At the risk of sounding ridiculous (because “professional wrestling” is basically a glorified, scripted television program), I’ll type out my opinion regardless of interpretation: Professional wrestling is at it’s very best when it’s actually real, when it feels real, or when the imaginative storylines we watch unfold on our television screens have at least a small dose of reality injected into them. Allow me to explain my position.
There was a time when wrestling fans happily played along, no matter how wacky or recycled the storylines tended to be. They cheered for the good guys, booed the bad guys, and sat on the edge of their seats, hoping and praying that the honorable hero would prevail over the dastardly villain. Time and time again, the babyface would overcome the odds to come out on top and it often felt as if all was right within the wrestling universe. Wrestling thrived on the “Good versus Evil, Evil gains the upper hand over Good, Good eventually triumphs over Evil” creative model from the time it became a television staple, to a point in the mid-to-late 1990’s. It wasn’t because those stories were always so captivating that it was illogical to change the model, it’s because wrestling fans were kept at a distance — not a measurable distance, but more so an intellectual distance — where they were close enough to feel emotionally invested, but far enough away where they couldn’t upset the established order.
I’m certainly no wrestling historian — though I do feel like I am qualified to be one — but I believe that the world of professional wrestling changed forever in the Summer of 1996. On a Sunday night in June, at WWF’s King of the Ring pay-per-view, anarchy prevailed over tradition:
Once we moved forward from Stone Cold Steve Austin’s now-famous “Austin 3:16” speech, it was clear that wrestling fans weren’t going to be content with sitting back and remaining passive observers of the predictable re-telling of the Good versus Evil story that they had been fed for years. After helping to skyrocket Steve Austin to the top of the WWF, fans rightfully felt as though they were entitled to have some level of control in the business’ creative process. Austin wasn’t even the initial choice to win the King of the Ring tournament in 1996. But alas, Steve Austin became a transcendent figure in wrestling history and fans, particularly those who flooded Monday Night Raw with “Austin 3:16” signs the night after King of the Ring, were largely responsible for his dramatic uprising.
Austin got over with the crowd organically, which has always been the best way to establish a star in professional wrestling. It’s how and why CM Punk captured the imagination of wrestling fans in 2011. There was serious doubt whether Punk would even re-sign with the WWE in the Summer of 2011, but the WWE Universe demanded that Punk not only re-sign, but be pushed to the top of the company. It’s also why Daniel Bryan ended up main-eventing WrestleMania XXX. He was the independent darling who had perfected his craft for over a decade of performing in front of tiny crowds in gymnasiums and small arenas all over the world (even though he was truly worthy of main event status). The WWE’s higher-up’s legitimately had other plans for him. But those plans were ultimately thwarted by Bryan, the WWE Universe, and “The Yes Movement,” which improbably became a cultural phenomenon.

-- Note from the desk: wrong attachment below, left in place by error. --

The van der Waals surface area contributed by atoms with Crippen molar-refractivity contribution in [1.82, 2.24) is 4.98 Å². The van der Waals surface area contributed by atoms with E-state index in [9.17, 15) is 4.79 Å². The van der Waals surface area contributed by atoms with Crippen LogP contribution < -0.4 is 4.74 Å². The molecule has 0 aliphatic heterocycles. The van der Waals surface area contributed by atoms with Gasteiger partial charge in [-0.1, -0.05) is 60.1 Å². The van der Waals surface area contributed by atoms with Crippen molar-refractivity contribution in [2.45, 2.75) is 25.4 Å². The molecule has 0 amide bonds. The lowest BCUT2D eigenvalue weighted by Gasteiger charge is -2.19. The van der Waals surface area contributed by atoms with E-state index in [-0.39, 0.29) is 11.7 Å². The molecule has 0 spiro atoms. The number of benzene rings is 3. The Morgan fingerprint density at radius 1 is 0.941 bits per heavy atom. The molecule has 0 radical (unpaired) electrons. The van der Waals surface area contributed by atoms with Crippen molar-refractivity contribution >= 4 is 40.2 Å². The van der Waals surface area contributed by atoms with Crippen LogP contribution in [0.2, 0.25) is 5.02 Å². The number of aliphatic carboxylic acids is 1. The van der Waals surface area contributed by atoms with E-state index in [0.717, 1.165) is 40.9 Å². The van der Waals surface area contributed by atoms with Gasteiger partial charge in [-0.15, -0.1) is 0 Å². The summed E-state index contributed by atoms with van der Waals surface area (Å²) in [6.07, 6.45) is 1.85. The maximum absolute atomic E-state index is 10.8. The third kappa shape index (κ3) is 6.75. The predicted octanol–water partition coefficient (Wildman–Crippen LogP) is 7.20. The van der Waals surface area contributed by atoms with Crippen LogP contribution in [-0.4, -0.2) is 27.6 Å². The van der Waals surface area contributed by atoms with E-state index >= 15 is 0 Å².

Those are three examples of “real” wrestling success stories. Austin and Punk and Bryan became superstars mostly because of the work they put in, but also because the fans in the stands and all around the world willed it into reality. It’s no coincidence that in the last twenty years, the biggest pop’s I’ve ever heard from a crowd have come for these three men.
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That’s what makes this Roman Reigns situation truly puzzling. I realize that stressing about WWE storylines is a futile task that’s really no different than spending time being pissed off that the ending of How I Met Your Mother sucked, but I can’t help it.
For those who aren’t in the wrestling know, the main event at this year’s WWE’s annual SummerSlam pay-per-view is a Universal Title match between Champion/part-time performer Brock Lesnar and Roman Reigns. If you did happen to catch WWE’s hype package for this match, you’d be led to believe this is one of the “industry-defining” rivalries of professional wrestling; a contest between a half-interested, yet unbeatable monster champion and a defiant hero who is once again stepping up to the plate to attempt to defeat the “Beast Incarnate.”
Two-thirds of that video package holds to be true. Lesnar is undoubtedly a monster of a man and although his lack of interest has been overstated recently on WWE television, this is without a doubt an industry-defining rivalry (for a variety of unfortunate reasons). However, Reigns is not the defiant hero, no matter how badly WWE tries to make him one.
The most interesting rivalry in professional wrestling over the last three and a half years has been WWE the company versus the WWE fan base. Let’s be clear though: In this particular feud, the company is the heel and their fans are the de facto babyfaces. Thirty years ago this may not have been the case, but it’s not 1989 anymore. WWE fans are too smart, or perhaps, it’s just that too much information is readily available. I remember attending WWE’s Battleground pay-per-view in Tampa, Florida in July 2014. The main event was a fatal four-way match for the WWE World Heavyweight Title featuring champion John Cena, and challengers Randy Orton, Kane and Roman Reigns. At this point, a full eight months before WrestleMania 31, I already knew of WWE’s plans to book Roman Reigns in the final match of the event. The information was already out there, fans were already talking about it, and they were already pissed off.